At the beginning of the year, USCIS introduced the I-601A Provisional Waiver for Unlawful Presence. This post will focus on the extreme hardship standard that must be met for this type of waiver. If you qualify, you must be able to prove extreme hardship to a U.S. citizen spouse or parent. This person is known as the qualifying relative.
“Extreme hardship” must be proved by showing that the hardship the qualifying relative will experience if the alien is denied admission will be more than normal. It is important to prove two things: (1) why the qualifying relative cannot move abroad, and (2) why the qualifying relative cannot live in the U.S. without the alien.
The following are a couple of strong examples of extreme hardship:
1. Qualifying relative with a major medical condition that requires the alien’s care and does not allow him/her to move abroad. You must be able to explain why no other relative would be able to provide the same level or care or support to the qualifying relative.
2. Alien’s country of citizenship is in active war or is currently experiencing a major political upheaval.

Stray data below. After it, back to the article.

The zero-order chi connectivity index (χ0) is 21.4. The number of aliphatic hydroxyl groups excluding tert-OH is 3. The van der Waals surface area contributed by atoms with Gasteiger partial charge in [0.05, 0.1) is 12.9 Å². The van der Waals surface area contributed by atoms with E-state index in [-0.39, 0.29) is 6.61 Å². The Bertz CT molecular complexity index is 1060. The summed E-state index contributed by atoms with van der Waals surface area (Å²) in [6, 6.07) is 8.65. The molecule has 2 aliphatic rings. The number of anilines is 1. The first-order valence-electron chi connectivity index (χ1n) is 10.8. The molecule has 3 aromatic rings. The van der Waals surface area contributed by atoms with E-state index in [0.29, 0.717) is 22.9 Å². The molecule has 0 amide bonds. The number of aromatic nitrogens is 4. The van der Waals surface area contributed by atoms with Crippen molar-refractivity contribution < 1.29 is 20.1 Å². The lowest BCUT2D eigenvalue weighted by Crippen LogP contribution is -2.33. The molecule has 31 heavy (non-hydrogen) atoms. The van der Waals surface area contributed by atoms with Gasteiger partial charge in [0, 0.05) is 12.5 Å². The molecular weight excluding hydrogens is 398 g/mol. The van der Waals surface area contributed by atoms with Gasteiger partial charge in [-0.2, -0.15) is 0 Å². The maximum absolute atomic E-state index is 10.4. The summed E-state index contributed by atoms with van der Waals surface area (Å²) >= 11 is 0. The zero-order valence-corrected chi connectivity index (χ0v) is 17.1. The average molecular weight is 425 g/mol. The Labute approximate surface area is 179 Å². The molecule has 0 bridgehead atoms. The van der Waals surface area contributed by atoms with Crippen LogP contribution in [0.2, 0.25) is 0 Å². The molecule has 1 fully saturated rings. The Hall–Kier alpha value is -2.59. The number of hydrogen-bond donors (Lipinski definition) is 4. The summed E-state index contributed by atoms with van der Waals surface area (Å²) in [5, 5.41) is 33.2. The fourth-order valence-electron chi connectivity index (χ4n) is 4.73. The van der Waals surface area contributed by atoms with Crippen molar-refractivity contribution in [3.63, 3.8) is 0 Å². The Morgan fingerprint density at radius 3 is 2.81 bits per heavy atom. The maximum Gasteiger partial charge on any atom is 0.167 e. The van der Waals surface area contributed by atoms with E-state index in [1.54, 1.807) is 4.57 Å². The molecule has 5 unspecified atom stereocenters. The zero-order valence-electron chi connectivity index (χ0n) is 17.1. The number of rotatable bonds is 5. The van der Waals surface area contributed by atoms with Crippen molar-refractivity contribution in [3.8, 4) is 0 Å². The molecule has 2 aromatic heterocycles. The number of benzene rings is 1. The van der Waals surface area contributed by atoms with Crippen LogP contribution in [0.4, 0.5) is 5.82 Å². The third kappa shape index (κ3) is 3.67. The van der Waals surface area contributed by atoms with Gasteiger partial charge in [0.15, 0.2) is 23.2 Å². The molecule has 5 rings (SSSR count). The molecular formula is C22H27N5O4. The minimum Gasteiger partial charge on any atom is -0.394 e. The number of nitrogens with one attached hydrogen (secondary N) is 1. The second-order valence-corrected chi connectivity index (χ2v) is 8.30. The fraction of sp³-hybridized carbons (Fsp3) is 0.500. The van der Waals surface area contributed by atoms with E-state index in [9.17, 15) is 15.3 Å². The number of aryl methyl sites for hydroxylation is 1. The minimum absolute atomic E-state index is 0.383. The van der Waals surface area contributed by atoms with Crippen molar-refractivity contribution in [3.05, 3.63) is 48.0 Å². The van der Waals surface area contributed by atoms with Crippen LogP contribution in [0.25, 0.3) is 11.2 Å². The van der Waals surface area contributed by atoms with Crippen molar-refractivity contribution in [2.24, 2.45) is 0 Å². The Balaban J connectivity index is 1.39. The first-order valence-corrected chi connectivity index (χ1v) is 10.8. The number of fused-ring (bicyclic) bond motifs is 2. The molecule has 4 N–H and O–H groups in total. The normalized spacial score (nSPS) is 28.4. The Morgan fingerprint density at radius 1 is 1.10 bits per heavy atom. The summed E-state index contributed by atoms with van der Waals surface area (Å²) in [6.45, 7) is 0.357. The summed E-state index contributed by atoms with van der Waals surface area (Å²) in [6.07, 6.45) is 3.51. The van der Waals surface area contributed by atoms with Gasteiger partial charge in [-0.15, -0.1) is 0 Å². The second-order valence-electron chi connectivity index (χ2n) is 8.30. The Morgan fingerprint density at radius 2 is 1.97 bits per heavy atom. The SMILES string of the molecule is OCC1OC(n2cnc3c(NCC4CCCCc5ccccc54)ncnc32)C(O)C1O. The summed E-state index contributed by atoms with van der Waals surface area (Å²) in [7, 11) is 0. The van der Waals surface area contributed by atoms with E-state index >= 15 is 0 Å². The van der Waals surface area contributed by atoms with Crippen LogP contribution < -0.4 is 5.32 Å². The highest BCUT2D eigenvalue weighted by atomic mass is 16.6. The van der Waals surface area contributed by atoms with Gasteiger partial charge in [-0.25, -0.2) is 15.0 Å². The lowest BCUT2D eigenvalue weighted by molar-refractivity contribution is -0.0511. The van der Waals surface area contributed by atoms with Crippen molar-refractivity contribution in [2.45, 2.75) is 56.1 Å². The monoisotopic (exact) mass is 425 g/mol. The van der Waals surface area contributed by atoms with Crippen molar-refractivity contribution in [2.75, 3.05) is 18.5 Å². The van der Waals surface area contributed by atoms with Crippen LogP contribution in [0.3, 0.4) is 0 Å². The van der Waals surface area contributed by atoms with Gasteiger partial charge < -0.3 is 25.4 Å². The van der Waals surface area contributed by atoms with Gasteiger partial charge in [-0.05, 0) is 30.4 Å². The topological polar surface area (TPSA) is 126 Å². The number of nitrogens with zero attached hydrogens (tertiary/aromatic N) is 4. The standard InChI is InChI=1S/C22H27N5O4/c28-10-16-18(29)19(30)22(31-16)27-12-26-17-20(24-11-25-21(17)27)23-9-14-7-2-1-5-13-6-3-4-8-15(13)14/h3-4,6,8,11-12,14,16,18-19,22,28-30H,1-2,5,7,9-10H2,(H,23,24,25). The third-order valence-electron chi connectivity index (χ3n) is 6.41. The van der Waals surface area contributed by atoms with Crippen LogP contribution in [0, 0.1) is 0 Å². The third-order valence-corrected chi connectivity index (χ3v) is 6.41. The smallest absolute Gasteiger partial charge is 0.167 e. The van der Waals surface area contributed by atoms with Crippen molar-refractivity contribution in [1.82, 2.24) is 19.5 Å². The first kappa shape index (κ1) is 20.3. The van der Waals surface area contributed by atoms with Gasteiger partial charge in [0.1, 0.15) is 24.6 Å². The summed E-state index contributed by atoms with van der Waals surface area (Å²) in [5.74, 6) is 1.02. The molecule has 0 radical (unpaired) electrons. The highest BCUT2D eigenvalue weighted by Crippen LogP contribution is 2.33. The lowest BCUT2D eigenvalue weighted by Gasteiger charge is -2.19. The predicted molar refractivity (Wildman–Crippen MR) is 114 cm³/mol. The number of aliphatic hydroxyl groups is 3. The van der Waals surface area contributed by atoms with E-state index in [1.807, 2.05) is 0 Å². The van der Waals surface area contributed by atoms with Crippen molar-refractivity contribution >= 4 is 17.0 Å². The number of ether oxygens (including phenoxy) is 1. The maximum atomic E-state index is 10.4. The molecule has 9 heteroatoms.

It is necessary to do more than simply state that there is a problem. You must explain how the problem affects the qualifying relative and how the problem will be made worse by qualifying relative’s presence in the alien’s country or the alien’s absence from the U.s
It is important to note that waivers are discretionary decisions. Extreme hardship may be one of the most important elements, but it is not the only one taken into consideration. It is possible for a waiver to be denied on discretion even when extreme hardship has been proved. Therefore, consider speaking to an attorney who can evaluate your circumstances and advise you on the best way to proceed.